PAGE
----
International Women’s Day is a welcome opportunity to both celebrate the achievements of women and identify actions to accelerate progress towards gender equality. Nowhere is this more relevant than in the area of global health and more specifically global anaesthesia and surgery. While advances have been achieved, much more needs to be done if we are to achieve true health care equality.
Major progress has been made towards realising Sustainable Development Goal (SDG)_3) and ensuring healthier lives for all at all ages. Millions of people now expect to live longer lives and there has been a reduction in maternal and child mortality rates. However with more than half of the population unable to access basic health care, including safe anaesthesia and surgery and with costs continually rising, we risk stalling this progress. This picture of a faltering advance is especially true for maternal health.
Since 2000, the number of women dying in pregnancy and childbirth has fallen by a third but progress remains slow, with the rate of decline meaning SDG 2030 targets risk being missed. According to estimates 303,000 women a year die in childbirth or from complications arising due to pregnancy. This means every 2 minutes a women dies. Lower and middle income countries are hit hardest, comprising nearly 94% of maternal deaths worldwide. Obstetric violence, a term coined in Latin America refers to the degrading and cruel treatment women receive during pregnancy, childbirth and their postpartum period. The effects of this inhumane treatment has both short and long lasting implications on a woman such as unneeded suffering and pain, humiliation, ill-health, sterility and may even lead to death.
The World Health Organization (WHO) highlights that women who live in rural areas, and women of colour are more likely to experience abusive treatment. This is not limited to lower and middle income (LMIC) settings, in the US maternal death have increased by over 50%, with black women being 3 times more likely than their white counterparts to die while giving birth. The cost to prevent women dying in childbirth is increasing and is projected to increase nearly six fold by 2030.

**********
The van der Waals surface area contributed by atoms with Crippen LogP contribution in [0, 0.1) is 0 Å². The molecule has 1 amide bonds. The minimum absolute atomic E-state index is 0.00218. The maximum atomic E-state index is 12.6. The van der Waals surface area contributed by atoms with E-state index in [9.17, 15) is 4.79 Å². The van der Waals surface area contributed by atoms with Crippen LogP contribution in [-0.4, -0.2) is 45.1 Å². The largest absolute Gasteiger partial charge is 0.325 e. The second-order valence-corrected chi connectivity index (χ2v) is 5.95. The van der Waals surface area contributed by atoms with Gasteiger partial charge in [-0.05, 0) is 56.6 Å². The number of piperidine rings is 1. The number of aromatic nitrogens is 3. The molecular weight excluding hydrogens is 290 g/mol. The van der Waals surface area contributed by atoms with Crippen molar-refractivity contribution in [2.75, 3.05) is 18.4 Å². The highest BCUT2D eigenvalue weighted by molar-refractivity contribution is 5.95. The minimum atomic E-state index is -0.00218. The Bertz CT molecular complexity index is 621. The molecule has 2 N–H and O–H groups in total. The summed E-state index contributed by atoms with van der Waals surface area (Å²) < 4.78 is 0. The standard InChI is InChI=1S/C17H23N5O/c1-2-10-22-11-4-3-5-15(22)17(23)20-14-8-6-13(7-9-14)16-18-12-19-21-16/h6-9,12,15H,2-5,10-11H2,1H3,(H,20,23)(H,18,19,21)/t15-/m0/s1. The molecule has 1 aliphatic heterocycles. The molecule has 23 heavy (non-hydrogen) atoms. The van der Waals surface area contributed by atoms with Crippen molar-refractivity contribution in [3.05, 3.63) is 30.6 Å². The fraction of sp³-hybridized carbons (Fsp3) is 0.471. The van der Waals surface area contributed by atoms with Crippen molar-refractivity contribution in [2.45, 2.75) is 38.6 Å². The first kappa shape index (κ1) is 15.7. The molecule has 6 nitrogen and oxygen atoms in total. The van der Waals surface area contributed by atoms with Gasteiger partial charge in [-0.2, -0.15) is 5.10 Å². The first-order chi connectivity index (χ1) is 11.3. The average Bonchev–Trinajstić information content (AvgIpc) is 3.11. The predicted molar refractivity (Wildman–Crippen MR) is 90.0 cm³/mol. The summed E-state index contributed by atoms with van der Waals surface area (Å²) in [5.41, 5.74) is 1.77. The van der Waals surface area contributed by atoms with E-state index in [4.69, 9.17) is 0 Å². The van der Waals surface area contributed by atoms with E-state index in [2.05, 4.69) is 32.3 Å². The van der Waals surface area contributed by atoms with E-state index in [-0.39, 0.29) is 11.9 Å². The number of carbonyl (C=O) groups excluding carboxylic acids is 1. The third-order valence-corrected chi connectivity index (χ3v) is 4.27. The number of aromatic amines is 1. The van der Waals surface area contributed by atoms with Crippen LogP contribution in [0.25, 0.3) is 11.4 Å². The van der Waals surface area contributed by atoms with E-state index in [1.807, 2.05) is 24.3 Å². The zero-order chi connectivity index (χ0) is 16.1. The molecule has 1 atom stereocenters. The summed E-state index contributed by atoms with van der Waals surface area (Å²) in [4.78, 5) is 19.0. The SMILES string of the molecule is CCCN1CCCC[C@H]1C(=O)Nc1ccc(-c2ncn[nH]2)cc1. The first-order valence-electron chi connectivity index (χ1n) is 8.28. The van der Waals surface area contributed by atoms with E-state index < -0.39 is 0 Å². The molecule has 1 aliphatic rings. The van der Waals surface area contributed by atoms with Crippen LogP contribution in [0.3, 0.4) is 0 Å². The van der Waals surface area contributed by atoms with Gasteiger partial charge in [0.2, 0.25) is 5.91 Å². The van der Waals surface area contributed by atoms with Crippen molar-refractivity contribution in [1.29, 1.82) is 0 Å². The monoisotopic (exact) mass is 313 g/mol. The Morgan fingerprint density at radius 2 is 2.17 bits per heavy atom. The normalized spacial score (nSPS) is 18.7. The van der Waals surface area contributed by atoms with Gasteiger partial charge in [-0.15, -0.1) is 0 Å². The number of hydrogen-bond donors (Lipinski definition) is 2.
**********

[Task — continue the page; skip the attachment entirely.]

Strengthening the anaesthesia workforce
As a response to this global need to strengthen obstetric care provision and help reduce the maternal mortality rate, the SAFE Obstetrics course was created to provide a three-day training course dedicated to strengthening the capacity of both physician and non-physician anaesthetic providers in LMICs.
SAFE Obstetrics focuses on the role of the anaesthesia provider in obstetric emergencies through clinical scenarios based on the conditions known to cause 80% of maternal deaths: haemorrhage, sepsis, eclampsia, obstructed labour, the complications of abortion and the complications anaesthesia. The course also provides training on new-born resuscitation.
Since its launch in 2016, over 40 SAFE Obstetrics courses in 16 countries have provided practical tailored training to over 600 anaesthesia providers. To ensure the sustainability of this course a further 318 facilitators have be trained to run their own courses.
Gender pain gap
Gender inequality within the health care sector is not limited to obstetrics, research has shown the notion of a ‘gender pain gap’ noting that women are more likely to be left suffering for much longer in hospitals when complaining of pain. Most notably, an article published on the Harvard Health blog states ‘women in pain are more likely to receive sedatives than pain medication for their aliments.’
To address this imbalance WFSA together is working with its members and partners to improve understanding and practices around how to treat and manage pain. The Essential Pain Management training programme is vital component of this work. Run in over 55 countries the course brings together health care workers to improve their pain knowledge, implement a simple framework for managing pain and address pain management barriers. The EPM programme is designed for any health worker who comes in contact with patients who have pain.
Global health leadership
With the majority of leadership in global health comprised of men, gender equality in health care is often not prioritised. Gender imbalance more often than not results in not enough women being present to influence policy decisions in regards to gendered issues such as sexual and reproductive health, which often end up falling through the gaps. Recognising this issue, WFSA established the Ad-Hoc Gender Committee in 2018, dedicated to ensuring gender balance within the WFSA and to devise and implement support for women anaesthesiologists to participate in leadership training programmes.
By strengthening the leadership, skills and numbers of anaesthesia providers, countries around the globe can deliver health services that are better placed to provide skilled care before, during and after childbirth, thereby improved the health outcomes of millions of women worldwide.